So, let’s talk about you for a moment. You said you’re a business owner. Surely, in your pursuit of a successful living, you risked being relegated to an unsuccessful one. Have you never been uncertain about how a big decision would affect your revenues or your marketing, or even your relationship with your own partner and friend? I’m willing to bet that you have been, but that you took your chances, and when all was said and done, reaped the appropriate rewards. Your daughter’s current circumstance is no different now. It sounds like a lesson in risk and reward, and you sound well-suited to teach it. But, experience is the best teacher. While you can talk to your daughter about using this particular opportunity, this is something she’ll have to determine on her own. In the interim, while it might hurt to watch, her choice now will put her in the best position in the future to make a better decision the next time.

Indeed, it is often hard for a parent to watch their children make these mistakes. Assuming they are minor, i.e. not life threatening, even broken or lost relationships are the lightning strikes that prune the tree to flourish in the future.

Again, speak to your daughter in this tone. Help her weigh the risk and benefit of the current situation, perhaps she will get it this time. Whatever she decides, perhaps the best role for you as her mother is to help her realize that while it’s nice to live in a state of naiveté and to avoid the confrontation with what scares us, it’s much more skillful to proceed despite it. This is the toughest part of growing up.

So, rather than focusing on helping your daughter display the courage, I suggest you arm her for a lifetime of beneficial decision-making skills by focusing instead on helping her to recognize and confront fear and to develop the ability to stay in her truth.


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The New Moon in January

Looking at the cultural names for the new moon in January, it is hard not to notice a common theme of dormancy or stillness in terms such as “Cold Moon,” “Quiet Moon” and “Winter Moon.”  In adherence with the neo pagan tradition that refers to the new moon in January as “Ice Moon,” it is interesting to think about this feeling of inactivity or suspension as it relates to the properties of water when it becomes ice.  In essence, when water freezes to its solid state, it takes on a different form and function.  Its molecules slow down as a result of the loss of heat-energy.  In this state, one of the most striking features we associate with water, its ability to flow, is limited.  Indeed, water, when it becomes ice, looks, feels and functions entirely different than it does in its pre-frozen condition. But, to the point, it is still water; once the weather warms again, it will return to its liquid, flowing state.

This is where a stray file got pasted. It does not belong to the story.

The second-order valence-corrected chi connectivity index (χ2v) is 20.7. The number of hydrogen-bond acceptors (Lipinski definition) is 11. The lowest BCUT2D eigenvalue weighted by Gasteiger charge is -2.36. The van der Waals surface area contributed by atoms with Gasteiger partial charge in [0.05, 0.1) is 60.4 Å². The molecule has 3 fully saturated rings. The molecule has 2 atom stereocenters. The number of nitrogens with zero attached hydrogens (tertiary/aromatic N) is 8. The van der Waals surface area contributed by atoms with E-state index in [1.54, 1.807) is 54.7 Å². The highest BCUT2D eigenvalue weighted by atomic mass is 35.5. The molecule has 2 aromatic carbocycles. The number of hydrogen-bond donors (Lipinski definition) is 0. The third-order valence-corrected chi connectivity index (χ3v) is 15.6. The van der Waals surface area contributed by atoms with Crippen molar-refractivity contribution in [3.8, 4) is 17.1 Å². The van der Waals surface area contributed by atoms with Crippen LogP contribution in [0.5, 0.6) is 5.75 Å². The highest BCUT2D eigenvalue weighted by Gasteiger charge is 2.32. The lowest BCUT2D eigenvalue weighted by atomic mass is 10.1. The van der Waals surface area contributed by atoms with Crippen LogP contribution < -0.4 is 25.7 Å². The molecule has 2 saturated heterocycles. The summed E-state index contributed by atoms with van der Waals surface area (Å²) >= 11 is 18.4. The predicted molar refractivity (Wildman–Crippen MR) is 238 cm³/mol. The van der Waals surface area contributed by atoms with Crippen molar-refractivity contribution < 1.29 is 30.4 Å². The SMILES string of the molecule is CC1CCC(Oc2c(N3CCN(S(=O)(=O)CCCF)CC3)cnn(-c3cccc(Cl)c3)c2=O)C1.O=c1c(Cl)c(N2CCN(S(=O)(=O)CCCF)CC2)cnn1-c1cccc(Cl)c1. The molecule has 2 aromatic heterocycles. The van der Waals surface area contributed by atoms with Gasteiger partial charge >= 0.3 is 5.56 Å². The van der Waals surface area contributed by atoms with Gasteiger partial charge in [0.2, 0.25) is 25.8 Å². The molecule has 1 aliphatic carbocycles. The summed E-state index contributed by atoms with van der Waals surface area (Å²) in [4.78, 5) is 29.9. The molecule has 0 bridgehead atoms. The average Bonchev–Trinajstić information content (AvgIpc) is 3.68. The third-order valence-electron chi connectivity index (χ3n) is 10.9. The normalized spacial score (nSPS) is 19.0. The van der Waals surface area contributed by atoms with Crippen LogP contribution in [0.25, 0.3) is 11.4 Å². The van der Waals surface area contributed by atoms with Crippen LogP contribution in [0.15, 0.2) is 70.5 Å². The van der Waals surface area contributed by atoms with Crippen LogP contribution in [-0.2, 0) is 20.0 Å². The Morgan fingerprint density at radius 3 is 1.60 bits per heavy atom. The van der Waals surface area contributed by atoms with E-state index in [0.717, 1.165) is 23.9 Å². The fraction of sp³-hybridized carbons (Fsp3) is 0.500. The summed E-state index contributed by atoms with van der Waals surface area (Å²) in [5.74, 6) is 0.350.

For good reasons, human beings can only tolerate so much of the cold. Of course, we need to stay warm to survive. However, most people I know complain bitterly about it. Still, I think we  can learn a lot from our observation of water and more graciously accept how the cold affects our flow without resisting so much. Again, I think this reflects a general tendency to seek the light and resist the dark; despite the fact that both are required in equal measure for our survival.   Perhaps there is wisdom in honoring the season by slowing down, moving less and conserving energy?

Interestingly, just as there was a lunar eclipse on last month’s full moon, on this new moon day a solar eclipse is expected to occur.  As we think about the qualities of ice, this cosmic event brings the fire element into our minds as well.  While people often try to view life through a black-or-white lens- we are either hot or cold, healthy or sick, happy or sad – this juxtaposition of such seemingly opposite elements as fire and ice reminds us that this either-or mentality does not fit with the laws of nature. Understanding and accepting this balance is essential to Skillful Living. And just like water when it becomes ice, humans don’t become less human when they respond to nature’s forces and slow down at times. Quite the opposite–when we follow this rhythm, we actually put ourselves in the best position to experience the full spectrum of life. Indeed, our health, i.e. our “wholeness,” is dependent on it.